Mathematics Stack Exchange is a question and answer site for people studying math at any level and professionals in related fields. Join them; it only takes a minute:

Sign up
Here's how it works:
  1. Anybody can ask a question
  2. Anybody can answer
  3. The best answers are voted up and rise to the top

I have seen that a polynomial linear regression can have this form:

$y = c_0 + c_1 x_1 + c_2 x_2 + \dots + c_k x_k $

but I have read that the general lineal model which is a form of the multiple linear regression, can have this form:


I see that almost both of them are the same. When I program in R the second case, I can use the function abline, that draws a line of "best fit" as it is called. But when I want to use it in the first case (the polynomial one) it is not possible. Why is that? If both returns a set of scattered points over the plane

Examples of both cases:

First case it could be the index of houses bought by clients over years and bimonthly. Second case, a classical one, it would be the weight prediction of a person considering the weight of their hips, arms, etc.

Why I can use abline in the second case, but not in the first one?


share|cite|improve this question
Shouldn't the polynomial regression involve some exponents? Also the use of abline seems to indicate that you're only looking at the relationsship between two variables. – Stefan Hansen Jan 22 '13 at 15:08
exactly, but I saw a case in which there were no exponents. I think that it has to be that the predictor variables have no relationship within each other, but in the second case they have. For example first case could be about prediction of consumer interest yearly and each two months; while the second one could be about weight prediction for a person taking the measures of other parts of their body – Manolo Jan 22 '13 at 15:12
@StefanHansen, I have included two examples, maybe you can give me a hint with that – Manolo Jan 22 '13 at 15:16
So what is $y$, $x_1,\ldots,x_k$ in the first case? – Stefan Hansen Jan 22 '13 at 15:18
@StefanHansen, it could be something like this client_pref = c0 + c1 * year + c2 * bimonthly. For the second case it would be bodyfat=age+breast+arms. I dont know why I cannot use abline in the first case. For what some people told me is because in the first case I will have a hyperplane, but in the second one not. In the second case I got three variables so why I cannot get an hyperplane also – Manolo Jan 22 '13 at 15:22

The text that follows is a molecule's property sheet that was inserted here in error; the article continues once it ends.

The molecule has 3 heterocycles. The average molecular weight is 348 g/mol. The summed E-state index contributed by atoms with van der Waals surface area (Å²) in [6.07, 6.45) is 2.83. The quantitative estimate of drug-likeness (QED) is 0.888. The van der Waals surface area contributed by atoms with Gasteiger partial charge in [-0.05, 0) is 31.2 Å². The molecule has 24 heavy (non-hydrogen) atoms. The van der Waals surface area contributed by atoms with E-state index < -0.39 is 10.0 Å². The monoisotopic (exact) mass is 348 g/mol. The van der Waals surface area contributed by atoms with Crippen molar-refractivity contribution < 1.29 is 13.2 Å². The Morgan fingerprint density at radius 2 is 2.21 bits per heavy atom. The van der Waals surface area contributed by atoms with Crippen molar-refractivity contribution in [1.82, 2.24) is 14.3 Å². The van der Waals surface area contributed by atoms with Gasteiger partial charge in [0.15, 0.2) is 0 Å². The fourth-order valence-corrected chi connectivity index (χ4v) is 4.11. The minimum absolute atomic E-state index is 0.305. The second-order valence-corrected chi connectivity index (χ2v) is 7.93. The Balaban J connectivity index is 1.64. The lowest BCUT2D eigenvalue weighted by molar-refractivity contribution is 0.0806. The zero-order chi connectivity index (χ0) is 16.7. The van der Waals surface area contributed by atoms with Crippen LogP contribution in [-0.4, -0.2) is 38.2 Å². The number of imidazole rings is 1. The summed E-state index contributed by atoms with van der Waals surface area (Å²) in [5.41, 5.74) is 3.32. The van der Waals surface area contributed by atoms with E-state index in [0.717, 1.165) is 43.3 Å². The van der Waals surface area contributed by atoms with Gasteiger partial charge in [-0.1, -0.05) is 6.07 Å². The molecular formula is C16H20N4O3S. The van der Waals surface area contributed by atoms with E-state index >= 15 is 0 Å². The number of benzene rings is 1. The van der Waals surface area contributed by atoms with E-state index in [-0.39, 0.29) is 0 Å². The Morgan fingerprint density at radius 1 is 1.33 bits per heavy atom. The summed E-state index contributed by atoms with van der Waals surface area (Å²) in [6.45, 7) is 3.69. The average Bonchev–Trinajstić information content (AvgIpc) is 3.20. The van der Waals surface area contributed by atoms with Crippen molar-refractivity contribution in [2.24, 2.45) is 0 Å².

up vote 2 down vote accepted

You seem to be confusing "general" with "generalized". General linear models are linear models. You have $$ Y = X\beta+\varepsilon $$ where

  • $X\in\mathbb R^{n\times k}$ is fixed and observable,
  • $\beta\in\mathbb R^{k\times 1}$ is fixed and unobservable,
  • $\varepsilon\in\mathbb R^{n\times 1}$ is random and unobservable, but you may have assumptions about its distribution, such as homoscedasticity and uncorrelatedness, or sometimes (often) normality and independence,
  • $Y\in\mathbb R^{n\times 1}$ is observable, and of course random.

Among such general linear models is polynomial regression. In that case, the entries $j$th column of $X$ are the $(j-1)$th powers of those in second column.

In these models, the least-squares estimate of $\beta$ is $\hat\beta= (X^TX)^{-1}X^T Y$.

A generalized linear model is not a linear model. You have a link function. For example, in logistic regression you have $$ \operatorname{logit} E(Y) = X\beta, $$ where $X$ and $\beta$ may be as above, and every element of $Y$ is $0$ or $1$, and the logit is of course $\operatorname{logit} p = \log\dfrac{p}{1-p}$. The logit function is the link function. This is not a linear model.

In these models, one usually uses maximum-likelihood estimates found by iterative numerical methods. These are generally not least-squares estimates.

share|cite|improve this answer

Your Answer


By posting your answer, you agree to the privacy policy and terms of service.

Not the answer you're looking for? Browse other questions tagged or ask your own question.